It was not to be in New York.
At a Sunday afternoon press conference, January 3rd, the United Federation of Teachers unveiled a charter "hit-list" (my words) of detrimental policies it wanted to accompany any cap lift. Without question, adoption of any number of these policies, including eliminating SUNY, imposing higher building costs, and others, would turn back the clock on chartering by neutering New York's charter school law. In other words, the teachers unions' agenda was to make any provision to lift the cap unworkable.
That's not what the President had in mind.
Teacher Union Heads Hurt NYS Chances for RttT $
The UFT and its state parent, the New York State United Teachers, got the legislative majorities to introduce a bill to pretend to lift the charter cap while simultaneously fulfilling their agenda of shackling charter schools beyond recognition, this time in stealthy fashion. Why else would they support this bill? By contrast, the unions wanted no part of Gov. Paterson's clean cap lift bill.
The union leaders blameshifting logic denies the reality of their own culpability in this fiasco of failing to strengthen New York's competitive chances for Race to the Top. But charter advocates must press on and make the case for the quality and success charters have been for children and the need for more, as the Daily News reports today.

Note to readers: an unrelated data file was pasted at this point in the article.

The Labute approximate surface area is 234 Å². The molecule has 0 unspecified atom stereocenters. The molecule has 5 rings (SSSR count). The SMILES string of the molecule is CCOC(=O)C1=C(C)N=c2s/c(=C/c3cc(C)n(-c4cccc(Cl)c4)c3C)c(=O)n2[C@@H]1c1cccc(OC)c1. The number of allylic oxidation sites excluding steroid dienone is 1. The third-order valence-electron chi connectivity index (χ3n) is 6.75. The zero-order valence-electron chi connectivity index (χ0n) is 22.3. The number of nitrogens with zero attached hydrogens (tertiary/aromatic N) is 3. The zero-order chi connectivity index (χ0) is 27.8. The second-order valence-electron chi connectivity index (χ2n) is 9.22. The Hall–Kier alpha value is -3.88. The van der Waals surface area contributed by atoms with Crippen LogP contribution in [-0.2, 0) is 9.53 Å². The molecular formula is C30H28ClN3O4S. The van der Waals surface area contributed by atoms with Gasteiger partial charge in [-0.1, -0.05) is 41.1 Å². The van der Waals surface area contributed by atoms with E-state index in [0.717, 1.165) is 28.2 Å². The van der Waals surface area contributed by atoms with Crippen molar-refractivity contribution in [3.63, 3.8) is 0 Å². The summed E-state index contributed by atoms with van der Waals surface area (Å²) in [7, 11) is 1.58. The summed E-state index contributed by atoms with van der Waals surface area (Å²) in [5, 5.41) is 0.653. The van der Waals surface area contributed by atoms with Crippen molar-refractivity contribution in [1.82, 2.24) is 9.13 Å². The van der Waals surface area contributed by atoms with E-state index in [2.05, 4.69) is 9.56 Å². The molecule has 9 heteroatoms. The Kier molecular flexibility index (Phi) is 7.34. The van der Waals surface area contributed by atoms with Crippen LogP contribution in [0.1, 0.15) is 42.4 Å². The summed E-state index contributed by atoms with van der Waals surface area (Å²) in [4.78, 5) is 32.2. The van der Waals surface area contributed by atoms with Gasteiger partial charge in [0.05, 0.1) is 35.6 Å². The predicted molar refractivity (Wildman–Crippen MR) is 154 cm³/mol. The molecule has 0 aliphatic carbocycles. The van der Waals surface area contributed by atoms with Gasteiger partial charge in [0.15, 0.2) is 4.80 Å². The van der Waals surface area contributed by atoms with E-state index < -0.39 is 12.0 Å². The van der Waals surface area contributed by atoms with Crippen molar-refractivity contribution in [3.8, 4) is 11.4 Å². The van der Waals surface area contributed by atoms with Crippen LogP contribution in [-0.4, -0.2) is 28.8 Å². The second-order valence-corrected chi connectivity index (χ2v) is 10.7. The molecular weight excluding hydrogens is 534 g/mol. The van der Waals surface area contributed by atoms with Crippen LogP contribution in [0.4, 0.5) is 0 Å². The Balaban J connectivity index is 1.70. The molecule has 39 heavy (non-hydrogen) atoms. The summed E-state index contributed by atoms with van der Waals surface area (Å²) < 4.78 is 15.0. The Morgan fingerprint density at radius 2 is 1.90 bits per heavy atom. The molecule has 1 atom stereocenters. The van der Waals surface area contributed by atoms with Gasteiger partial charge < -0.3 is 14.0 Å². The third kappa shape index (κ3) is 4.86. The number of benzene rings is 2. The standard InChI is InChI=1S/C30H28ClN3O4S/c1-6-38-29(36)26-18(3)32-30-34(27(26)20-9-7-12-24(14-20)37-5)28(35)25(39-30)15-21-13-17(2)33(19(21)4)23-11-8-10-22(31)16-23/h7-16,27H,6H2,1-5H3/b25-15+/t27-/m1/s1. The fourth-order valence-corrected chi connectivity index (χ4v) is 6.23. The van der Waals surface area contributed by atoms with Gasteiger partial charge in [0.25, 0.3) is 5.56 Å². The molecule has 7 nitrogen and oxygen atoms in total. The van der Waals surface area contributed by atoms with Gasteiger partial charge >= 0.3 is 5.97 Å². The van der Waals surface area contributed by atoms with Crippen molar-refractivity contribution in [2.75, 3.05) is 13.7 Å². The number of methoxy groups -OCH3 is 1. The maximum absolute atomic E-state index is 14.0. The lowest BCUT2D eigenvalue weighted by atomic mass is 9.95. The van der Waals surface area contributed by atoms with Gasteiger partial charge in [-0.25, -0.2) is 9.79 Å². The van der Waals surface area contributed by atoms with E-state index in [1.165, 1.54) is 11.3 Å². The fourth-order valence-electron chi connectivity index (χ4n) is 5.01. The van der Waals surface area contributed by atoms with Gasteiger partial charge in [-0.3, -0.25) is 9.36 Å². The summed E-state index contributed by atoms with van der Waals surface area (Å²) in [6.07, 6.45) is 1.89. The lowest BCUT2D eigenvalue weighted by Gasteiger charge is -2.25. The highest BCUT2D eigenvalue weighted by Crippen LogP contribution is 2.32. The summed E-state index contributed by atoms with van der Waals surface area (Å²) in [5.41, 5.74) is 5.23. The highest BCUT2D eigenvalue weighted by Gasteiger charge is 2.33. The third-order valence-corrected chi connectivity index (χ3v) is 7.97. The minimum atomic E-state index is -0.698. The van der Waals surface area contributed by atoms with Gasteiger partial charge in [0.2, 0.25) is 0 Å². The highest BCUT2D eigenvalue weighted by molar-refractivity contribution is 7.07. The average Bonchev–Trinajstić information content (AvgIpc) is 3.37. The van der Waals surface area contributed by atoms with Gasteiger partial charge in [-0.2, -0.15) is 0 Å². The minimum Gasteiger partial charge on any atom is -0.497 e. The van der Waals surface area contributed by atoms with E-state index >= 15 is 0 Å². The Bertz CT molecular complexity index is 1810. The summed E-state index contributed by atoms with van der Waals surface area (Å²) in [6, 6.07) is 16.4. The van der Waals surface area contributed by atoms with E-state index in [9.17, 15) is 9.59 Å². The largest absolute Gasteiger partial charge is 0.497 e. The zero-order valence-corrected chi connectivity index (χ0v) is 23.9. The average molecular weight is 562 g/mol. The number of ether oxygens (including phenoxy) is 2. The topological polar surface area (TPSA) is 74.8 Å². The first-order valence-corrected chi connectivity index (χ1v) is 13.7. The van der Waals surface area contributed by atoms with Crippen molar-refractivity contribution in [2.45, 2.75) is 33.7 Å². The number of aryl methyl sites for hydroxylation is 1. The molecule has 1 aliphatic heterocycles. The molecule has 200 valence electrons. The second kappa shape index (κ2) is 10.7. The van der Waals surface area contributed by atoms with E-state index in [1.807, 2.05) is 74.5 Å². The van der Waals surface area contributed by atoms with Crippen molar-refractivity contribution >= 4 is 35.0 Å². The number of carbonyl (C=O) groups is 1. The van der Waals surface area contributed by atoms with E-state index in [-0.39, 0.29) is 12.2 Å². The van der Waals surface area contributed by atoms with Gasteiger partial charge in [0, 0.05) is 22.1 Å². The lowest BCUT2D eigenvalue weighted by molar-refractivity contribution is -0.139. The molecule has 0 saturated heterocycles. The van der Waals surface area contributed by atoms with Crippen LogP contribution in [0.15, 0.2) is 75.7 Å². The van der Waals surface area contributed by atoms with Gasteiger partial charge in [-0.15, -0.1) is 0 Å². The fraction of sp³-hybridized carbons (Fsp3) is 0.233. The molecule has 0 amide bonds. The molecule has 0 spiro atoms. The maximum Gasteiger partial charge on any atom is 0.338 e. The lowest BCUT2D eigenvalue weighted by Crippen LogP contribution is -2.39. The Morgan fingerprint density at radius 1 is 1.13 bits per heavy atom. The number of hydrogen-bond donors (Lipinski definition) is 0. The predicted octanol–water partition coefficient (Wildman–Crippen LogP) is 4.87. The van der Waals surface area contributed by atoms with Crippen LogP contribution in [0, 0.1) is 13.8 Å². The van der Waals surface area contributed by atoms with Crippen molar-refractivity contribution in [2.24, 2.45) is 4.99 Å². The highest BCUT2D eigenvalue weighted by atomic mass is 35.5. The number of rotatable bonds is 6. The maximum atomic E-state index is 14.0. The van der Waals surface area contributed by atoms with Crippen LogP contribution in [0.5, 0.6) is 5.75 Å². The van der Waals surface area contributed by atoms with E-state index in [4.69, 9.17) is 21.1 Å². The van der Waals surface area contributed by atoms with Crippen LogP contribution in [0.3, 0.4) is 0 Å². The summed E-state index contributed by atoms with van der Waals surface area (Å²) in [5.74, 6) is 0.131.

If New York State loses out on a federal Race to the Top grant because 8 percent of the points fell away by its inhibiting charter schools, we can "thank" UFT and NYSUT, who will have ultimately denied their own membership these funds flowing to their schools. How can I be so sure? NYSUT's head, Richard Iannuzzi made this all too clear when he called the charter cap a "bogus issue with respect to Race to the Top."
The unions' behavior throughout the month made abundantly clear that having more, effective charter schools from a unhindered cap lift and other education reforms and accountability wasn't worth up to $700 million in new federal education funds.
for The Chalkboard
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